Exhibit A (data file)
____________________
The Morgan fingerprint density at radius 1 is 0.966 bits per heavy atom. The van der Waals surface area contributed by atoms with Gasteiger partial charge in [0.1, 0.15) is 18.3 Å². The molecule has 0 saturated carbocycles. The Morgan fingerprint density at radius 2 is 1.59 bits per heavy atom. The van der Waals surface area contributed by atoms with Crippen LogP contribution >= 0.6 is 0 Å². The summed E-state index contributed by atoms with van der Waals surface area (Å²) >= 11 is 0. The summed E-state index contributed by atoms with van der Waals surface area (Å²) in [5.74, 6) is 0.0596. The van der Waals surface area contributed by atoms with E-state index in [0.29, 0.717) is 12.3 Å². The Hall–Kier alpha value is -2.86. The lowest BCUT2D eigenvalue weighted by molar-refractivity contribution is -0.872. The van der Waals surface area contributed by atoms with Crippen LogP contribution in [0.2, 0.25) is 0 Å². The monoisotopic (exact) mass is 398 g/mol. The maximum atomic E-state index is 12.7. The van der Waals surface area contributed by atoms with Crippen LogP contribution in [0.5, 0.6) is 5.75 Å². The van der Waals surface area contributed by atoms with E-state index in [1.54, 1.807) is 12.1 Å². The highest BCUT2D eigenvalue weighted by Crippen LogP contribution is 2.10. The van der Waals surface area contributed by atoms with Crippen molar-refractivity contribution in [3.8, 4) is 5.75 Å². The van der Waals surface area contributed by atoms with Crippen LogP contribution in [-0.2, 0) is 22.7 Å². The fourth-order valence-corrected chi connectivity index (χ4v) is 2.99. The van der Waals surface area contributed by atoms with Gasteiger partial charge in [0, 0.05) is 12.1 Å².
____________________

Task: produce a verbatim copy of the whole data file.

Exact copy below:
The Morgan fingerprint density at radius 1 is 0.966 bits per heavy atom. The van der Waals surface area contributed by atoms with Gasteiger partial charge in [0.1, 0.15) is 18.3 Å². The molecule has 0 saturated carbocycles. The Morgan fingerprint density at radius 2 is 1.59 bits per heavy atom. The van der Waals surface area contributed by atoms with Crippen LogP contribution >= 0.6 is 0 Å². The summed E-state index contributed by atoms with van der Waals surface area (Å²) >= 11 is 0. The summed E-state index contributed by atoms with van der Waals surface area (Å²) in [5.74, 6) is 0.0596. The van der Waals surface area contributed by atoms with E-state index in [0.29, 0.717) is 12.3 Å². The Hall–Kier alpha value is -2.86. The lowest BCUT2D eigenvalue weighted by molar-refractivity contribution is -0.872. The van der Waals surface area contributed by atoms with Crippen LogP contribution in [0.2, 0.25) is 0 Å². The monoisotopic (exact) mass is 398 g/mol. The maximum atomic E-state index is 12.7. The van der Waals surface area contributed by atoms with Crippen LogP contribution in [0.5, 0.6) is 5.75 Å². The van der Waals surface area contributed by atoms with E-state index in [1.54, 1.807) is 12.1 Å². The highest BCUT2D eigenvalue weighted by Crippen LogP contribution is 2.10. The van der Waals surface area contributed by atoms with Crippen molar-refractivity contribution in [3.8, 4) is 5.75 Å². The van der Waals surface area contributed by atoms with Crippen LogP contribution in [-0.2, 0) is 22.7 Å². The fourth-order valence-corrected chi connectivity index (χ4v) is 2.99. The van der Waals surface area contributed by atoms with Gasteiger partial charge in [0, 0.05) is 12.1 Å².